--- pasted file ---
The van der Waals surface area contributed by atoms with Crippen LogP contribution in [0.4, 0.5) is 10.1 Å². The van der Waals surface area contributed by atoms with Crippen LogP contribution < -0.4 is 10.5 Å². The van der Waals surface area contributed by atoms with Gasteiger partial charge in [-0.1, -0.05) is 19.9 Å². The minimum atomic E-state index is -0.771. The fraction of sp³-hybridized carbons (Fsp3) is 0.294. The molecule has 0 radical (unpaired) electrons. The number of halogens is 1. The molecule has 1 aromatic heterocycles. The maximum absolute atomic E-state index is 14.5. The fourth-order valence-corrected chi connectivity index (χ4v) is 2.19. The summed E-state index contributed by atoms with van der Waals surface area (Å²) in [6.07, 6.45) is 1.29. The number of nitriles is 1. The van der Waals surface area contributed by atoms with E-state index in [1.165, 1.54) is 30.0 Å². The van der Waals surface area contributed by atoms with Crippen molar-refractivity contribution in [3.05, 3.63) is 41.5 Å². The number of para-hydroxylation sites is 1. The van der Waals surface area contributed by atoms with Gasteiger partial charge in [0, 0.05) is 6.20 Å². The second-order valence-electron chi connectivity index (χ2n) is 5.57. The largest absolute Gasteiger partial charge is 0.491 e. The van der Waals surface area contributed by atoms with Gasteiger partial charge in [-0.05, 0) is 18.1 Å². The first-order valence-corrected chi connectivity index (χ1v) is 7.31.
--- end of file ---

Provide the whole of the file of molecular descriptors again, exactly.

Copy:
The van der Waals surface area contributed by atoms with Crippen LogP contribution in [0.4, 0.5) is 10.1 Å². The van der Waals surface area contributed by atoms with Crippen LogP contribution < -0.4 is 10.5 Å². The van der Waals surface area contributed by atoms with Gasteiger partial charge in [-0.1, -0.05) is 19.9 Å². The minimum atomic E-state index is -0.771. The fraction of sp³-hybridized carbons (Fsp3) is 0.294. The molecule has 0 radical (unpaired) electrons. The number of halogens is 1. The molecule has 1 aromatic heterocycles. The maximum absolute atomic E-state index is 14.5. The fourth-order valence-corrected chi connectivity index (χ4v) is 2.19. The summed E-state index contributed by atoms with van der Waals surface area (Å²) in [6.07, 6.45) is 1.29. The number of nitriles is 1. The van der Waals surface area contributed by atoms with E-state index in [1.165, 1.54) is 30.0 Å². The van der Waals surface area contributed by atoms with Crippen molar-refractivity contribution in [3.05, 3.63) is 41.5 Å². The number of para-hydroxylation sites is 1. The van der Waals surface area contributed by atoms with Gasteiger partial charge in [0, 0.05) is 6.20 Å². The second-order valence-electron chi connectivity index (χ2n) is 5.57. The largest absolute Gasteiger partial charge is 0.491 e. The van der Waals surface area contributed by atoms with Gasteiger partial charge in [-0.05, 0) is 18.1 Å². The first-order valence-corrected chi connectivity index (χ1v) is 7.31.